pro-Gilchrest
       
Fluor Corporation Public Affairs Committee $192,300 $25,930 7.4
Coastal Corp. Employee Action Fund $137,300 $50,405 2.7
FMC Corporation Good Government Program $153,300 $38,750 4.0
Amoco Political Action Committee $119,850 $30,500 3.9
Allied-Signal Political Action Committee $84,800 $45,350 1.9
Ashland Inc Political Action Committee For Employees $112,600 $18,250 6.2
Phillips Petroleum Company Political Action Committee $100,200 $12,400 8.1
Babcock & Wilcox Company Good Government Fund $69,100 $19,000 3.6
Dresser Industries Political Action Committee $68,200 $12,150 5.6
Marathon Oil Co. Employees PAC $62,550 $12,000 5.2
JEG Good Government Committee $43,750 $23,000 1.9
LTV Steel Active Citizenship Campaign $35,930 $28,050 1.3
Lorillard Public Affairs Committee $37,125 $10,050 3.7
Rhone-poulenc Inc Political Action Committee $25,000 $18,000 1.4
Crowley Maritime Federal Political Action Committee $25,723 $16,550 1.6
Dow Chemical Company Employees' PAC $36,750 $2,000 18.4
Cf Industries Employees' Good Government Fund $33,100 $8,000 4.1
Better Government Fund Of McDermott Inc. $27,500 $13,100 2.1
Dow Chem. Co.-Headquarters Unit Employees PAC $24,550 $6,000 4.1
Santa Fe Pacific Corporation PAC $24,450 $2,200 11.1
Nalco Chemical Company PAC $17,750 $6,600 2.7
Kirby Corporation PAC $11,677 $3,000 3.9
Maritrans Inc Political Action Committee $2,750 $4,900 0.6
Mitchell Energy & Development Corp PAC $5,500 - -
Foster Wheeler Corporation PAC $1,000 $4,200 0.2
Ethyl Corporation Political Action Committee $4,000 $250 16.0
Gatx Corporation Good Government Program $2,000 $2,500 0.8
Baker Hughes Incorporated PAC $1,750 $1,500 1.2
Stockham Valves And Fittings PAC $3,475 - -
Employees Of Mustang Fuel Corporation PAC $2,000 - -
Continental Emsco Co. Active Citizenship Campaign $1,000 $1,000 1.0
Goulds Pumps Inc. Employee PAC $400 - -
       
Total, selected PACs $1,467,380 $415,635 3.5

Source: Environmental Working Group. Compiled from Federal Election Commission data.

Note: Data for the 1996 election cycle include contributions through Dec. 31, 1995. Listed PACs may have given additional contributions to members who did not vote on the Gilchrest amendment.

These contributions appear to have yielded results in the legislative arena. An amendment offered on the House floor by Rep. Wayne Gilchrest (R-MD) that would have restored a scientifically sound definition of wetlands to the Clean Water Act was defeated by a vote of 247 to 180. During the 1994 and 1996 election cycles, anti-wetlands PACs gave more than $4.1 million to members of the House who voted against the Gilchrest amendment, but only $1.15 million to members who voted for the Gilchrest amendment. (See Figure 3.) On average, members of the House who voted for the Gilchrest amendment received about $6,400 each over the period studied, as compared with nearly $17,000 each for members who voted against the amendent. (See Figure 4.)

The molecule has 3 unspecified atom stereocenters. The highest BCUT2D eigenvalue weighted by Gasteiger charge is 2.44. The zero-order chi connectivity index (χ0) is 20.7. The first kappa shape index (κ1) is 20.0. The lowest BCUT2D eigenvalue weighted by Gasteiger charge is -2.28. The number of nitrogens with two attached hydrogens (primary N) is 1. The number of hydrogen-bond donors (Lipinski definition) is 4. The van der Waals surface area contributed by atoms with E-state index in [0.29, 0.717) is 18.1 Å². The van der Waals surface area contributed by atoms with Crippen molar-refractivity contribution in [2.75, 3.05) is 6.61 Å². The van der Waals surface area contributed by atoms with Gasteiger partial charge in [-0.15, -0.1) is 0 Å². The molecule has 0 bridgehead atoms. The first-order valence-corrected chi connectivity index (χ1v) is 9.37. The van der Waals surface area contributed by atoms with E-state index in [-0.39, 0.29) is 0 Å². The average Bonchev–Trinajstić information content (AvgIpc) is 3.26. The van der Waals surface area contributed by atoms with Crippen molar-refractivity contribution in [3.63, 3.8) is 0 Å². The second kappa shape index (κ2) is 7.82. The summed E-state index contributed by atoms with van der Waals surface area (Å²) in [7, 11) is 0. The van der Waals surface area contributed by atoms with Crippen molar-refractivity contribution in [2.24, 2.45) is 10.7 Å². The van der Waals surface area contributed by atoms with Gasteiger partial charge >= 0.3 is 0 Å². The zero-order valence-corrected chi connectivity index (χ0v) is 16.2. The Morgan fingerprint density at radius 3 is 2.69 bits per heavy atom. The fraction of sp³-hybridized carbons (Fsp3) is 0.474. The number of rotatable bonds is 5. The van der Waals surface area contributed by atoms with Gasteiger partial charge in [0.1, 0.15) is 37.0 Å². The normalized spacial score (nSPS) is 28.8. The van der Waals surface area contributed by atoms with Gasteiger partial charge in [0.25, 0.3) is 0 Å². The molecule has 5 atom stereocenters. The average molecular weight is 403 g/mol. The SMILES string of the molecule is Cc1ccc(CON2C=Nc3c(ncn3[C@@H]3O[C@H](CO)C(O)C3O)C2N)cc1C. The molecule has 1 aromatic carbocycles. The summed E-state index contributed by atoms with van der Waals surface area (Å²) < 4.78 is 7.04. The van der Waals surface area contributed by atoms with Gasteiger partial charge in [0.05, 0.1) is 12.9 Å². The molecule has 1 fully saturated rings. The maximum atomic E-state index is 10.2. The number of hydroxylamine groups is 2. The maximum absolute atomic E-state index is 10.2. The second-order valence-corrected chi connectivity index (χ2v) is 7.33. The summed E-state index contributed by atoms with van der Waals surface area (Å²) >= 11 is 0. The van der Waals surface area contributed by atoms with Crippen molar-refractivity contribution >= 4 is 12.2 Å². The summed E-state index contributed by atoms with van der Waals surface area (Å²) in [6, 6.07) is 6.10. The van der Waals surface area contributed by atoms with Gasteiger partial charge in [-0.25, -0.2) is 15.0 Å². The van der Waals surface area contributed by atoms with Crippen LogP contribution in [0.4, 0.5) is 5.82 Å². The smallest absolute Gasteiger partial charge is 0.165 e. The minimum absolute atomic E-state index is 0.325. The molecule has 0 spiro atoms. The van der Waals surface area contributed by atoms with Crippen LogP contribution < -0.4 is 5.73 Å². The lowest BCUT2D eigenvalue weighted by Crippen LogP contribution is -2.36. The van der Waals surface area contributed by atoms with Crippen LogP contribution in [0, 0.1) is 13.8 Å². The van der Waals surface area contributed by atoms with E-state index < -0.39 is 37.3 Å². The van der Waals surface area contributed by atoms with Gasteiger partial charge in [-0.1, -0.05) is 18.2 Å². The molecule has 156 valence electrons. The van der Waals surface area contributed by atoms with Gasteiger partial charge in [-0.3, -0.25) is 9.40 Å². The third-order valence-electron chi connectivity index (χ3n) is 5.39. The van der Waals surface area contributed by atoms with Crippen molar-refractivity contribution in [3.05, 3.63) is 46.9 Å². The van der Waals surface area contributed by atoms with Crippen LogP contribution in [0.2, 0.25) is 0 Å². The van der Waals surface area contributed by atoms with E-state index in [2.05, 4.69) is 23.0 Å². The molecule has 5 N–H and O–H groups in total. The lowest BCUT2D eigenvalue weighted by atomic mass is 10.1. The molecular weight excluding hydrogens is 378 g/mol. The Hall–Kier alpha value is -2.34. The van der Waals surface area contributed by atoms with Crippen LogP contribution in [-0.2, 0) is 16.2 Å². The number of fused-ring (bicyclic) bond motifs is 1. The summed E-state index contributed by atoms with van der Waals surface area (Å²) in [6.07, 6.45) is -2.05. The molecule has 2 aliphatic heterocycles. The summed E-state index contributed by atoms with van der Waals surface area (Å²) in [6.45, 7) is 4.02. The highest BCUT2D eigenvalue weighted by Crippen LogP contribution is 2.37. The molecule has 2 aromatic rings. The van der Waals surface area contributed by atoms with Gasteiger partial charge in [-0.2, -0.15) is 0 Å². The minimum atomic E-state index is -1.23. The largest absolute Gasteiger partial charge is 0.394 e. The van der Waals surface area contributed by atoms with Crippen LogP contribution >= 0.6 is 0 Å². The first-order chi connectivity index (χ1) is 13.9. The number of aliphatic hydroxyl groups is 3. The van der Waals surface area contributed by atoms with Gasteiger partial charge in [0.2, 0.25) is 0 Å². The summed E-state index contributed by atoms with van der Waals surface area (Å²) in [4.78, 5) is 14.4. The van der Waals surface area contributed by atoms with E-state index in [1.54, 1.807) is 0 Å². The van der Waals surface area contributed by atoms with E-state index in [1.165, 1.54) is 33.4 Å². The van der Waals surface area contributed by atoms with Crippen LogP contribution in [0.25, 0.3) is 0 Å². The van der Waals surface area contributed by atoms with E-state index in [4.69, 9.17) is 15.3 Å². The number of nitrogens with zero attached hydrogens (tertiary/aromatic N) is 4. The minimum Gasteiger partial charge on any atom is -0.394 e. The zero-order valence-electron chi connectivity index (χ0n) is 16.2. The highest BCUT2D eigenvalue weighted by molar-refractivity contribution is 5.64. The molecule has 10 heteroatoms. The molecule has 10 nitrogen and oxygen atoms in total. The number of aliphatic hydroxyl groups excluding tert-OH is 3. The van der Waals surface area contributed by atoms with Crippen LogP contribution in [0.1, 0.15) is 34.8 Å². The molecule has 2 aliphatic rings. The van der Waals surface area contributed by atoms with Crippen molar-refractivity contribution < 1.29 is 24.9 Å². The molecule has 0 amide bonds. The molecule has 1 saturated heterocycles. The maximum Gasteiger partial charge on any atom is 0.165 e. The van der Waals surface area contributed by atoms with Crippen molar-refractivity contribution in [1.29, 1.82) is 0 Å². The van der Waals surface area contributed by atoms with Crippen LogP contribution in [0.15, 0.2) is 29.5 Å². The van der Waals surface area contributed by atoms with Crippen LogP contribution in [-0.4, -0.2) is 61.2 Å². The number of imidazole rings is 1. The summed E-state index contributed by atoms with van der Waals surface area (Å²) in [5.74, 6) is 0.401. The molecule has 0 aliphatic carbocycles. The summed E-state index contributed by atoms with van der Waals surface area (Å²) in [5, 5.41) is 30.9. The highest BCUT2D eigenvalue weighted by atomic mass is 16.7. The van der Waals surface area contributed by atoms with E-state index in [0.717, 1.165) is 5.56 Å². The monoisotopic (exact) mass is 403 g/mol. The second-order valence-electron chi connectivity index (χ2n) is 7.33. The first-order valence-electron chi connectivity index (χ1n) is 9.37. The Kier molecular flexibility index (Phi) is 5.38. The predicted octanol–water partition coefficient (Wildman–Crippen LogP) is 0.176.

Figure 3. In the 1994 and 1996 campaign cycles, anti-wetlands PACs gave $4.1 million to members of the House who voted against the Gilchrest amendment, but less than $1.2 million to members who voted for the Gilchrest amendment.

bar chart

 

Source: Environmental Working Group. Compiled from Federal Election Commission data. Note: Data for the 1996 election cycle include contributions through Dec. 31, 1995.

Figure 4. In the 1994 and 1996 campaign cycles, anti-wetlands PACs paid an average of $16,768 to members of the House who voted against the Gilchrest amendment, but only $6,385 to members who voted for the Gilchrest amendment.

Bar chart

 

Source: Environmental Working Group. Compiled from Federal Election Commission data. Note: Data for the 1996 election cycle include contributions through Dec. 31, 1995.

Eighteen anti-wetlands PACs gave more than $100,000 over the 1994 and 1996 election cycles; their contributions were skewed heavily towards those who voted against the Gilchrest amendment. (See Figure 5.)